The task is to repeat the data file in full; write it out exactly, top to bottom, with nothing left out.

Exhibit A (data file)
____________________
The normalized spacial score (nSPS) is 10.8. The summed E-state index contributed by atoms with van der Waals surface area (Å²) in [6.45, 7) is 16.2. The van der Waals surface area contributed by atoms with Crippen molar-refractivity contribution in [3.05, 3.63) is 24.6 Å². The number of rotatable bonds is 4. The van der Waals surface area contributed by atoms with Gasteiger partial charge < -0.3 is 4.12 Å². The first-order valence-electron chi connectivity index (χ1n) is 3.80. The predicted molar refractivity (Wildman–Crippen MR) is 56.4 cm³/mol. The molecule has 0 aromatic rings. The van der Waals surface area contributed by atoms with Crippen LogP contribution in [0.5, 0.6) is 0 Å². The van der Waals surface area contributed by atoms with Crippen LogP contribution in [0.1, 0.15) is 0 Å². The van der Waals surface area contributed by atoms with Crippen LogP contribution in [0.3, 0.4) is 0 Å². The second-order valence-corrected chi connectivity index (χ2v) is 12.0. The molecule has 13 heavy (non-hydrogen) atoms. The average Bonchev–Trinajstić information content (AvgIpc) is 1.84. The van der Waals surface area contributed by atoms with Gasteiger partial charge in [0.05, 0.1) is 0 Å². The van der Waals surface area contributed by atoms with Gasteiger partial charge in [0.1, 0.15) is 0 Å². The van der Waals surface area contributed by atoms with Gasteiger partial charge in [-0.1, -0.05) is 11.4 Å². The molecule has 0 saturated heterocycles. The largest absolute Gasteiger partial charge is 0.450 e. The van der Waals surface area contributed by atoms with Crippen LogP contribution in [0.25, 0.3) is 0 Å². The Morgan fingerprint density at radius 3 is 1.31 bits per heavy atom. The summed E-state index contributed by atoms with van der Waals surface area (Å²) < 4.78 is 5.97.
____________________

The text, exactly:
The normalized spacial score (nSPS) is 10.8. The summed E-state index contributed by atoms with van der Waals surface area (Å²) in [6.45, 7) is 16.2. The van der Waals surface area contributed by atoms with Crippen molar-refractivity contribution in [3.05, 3.63) is 24.6 Å². The number of rotatable bonds is 4. The van der Waals surface area contributed by atoms with Gasteiger partial charge < -0.3 is 4.12 Å². The first-order valence-electron chi connectivity index (χ1n) is 3.80. The predicted molar refractivity (Wildman–Crippen MR) is 56.4 cm³/mol. The molecule has 0 aromatic rings. The van der Waals surface area contributed by atoms with Crippen LogP contribution in [0.5, 0.6) is 0 Å². The van der Waals surface area contributed by atoms with Crippen LogP contribution in [0.1, 0.15) is 0 Å². The van der Waals surface area contributed by atoms with Crippen LogP contribution in [0.3, 0.4) is 0 Å². The second-order valence-corrected chi connectivity index (χ2v) is 12.0. The molecule has 13 heavy (non-hydrogen) atoms. The average Bonchev–Trinajstić information content (AvgIpc) is 1.84. The van der Waals surface area contributed by atoms with Gasteiger partial charge in [0.05, 0.1) is 0 Å². The van der Waals surface area contributed by atoms with Gasteiger partial charge in [0.1, 0.15) is 0 Å². The van der Waals surface area contributed by atoms with Gasteiger partial charge in [-0.1, -0.05) is 11.4 Å². The molecule has 0 saturated heterocycles. The largest absolute Gasteiger partial charge is 0.450 e. The van der Waals surface area contributed by atoms with Crippen LogP contribution in [0.25, 0.3) is 0 Å². The Morgan fingerprint density at radius 3 is 1.31 bits per heavy atom. The summed E-state index contributed by atoms with van der Waals surface area (Å²) < 4.78 is 5.97.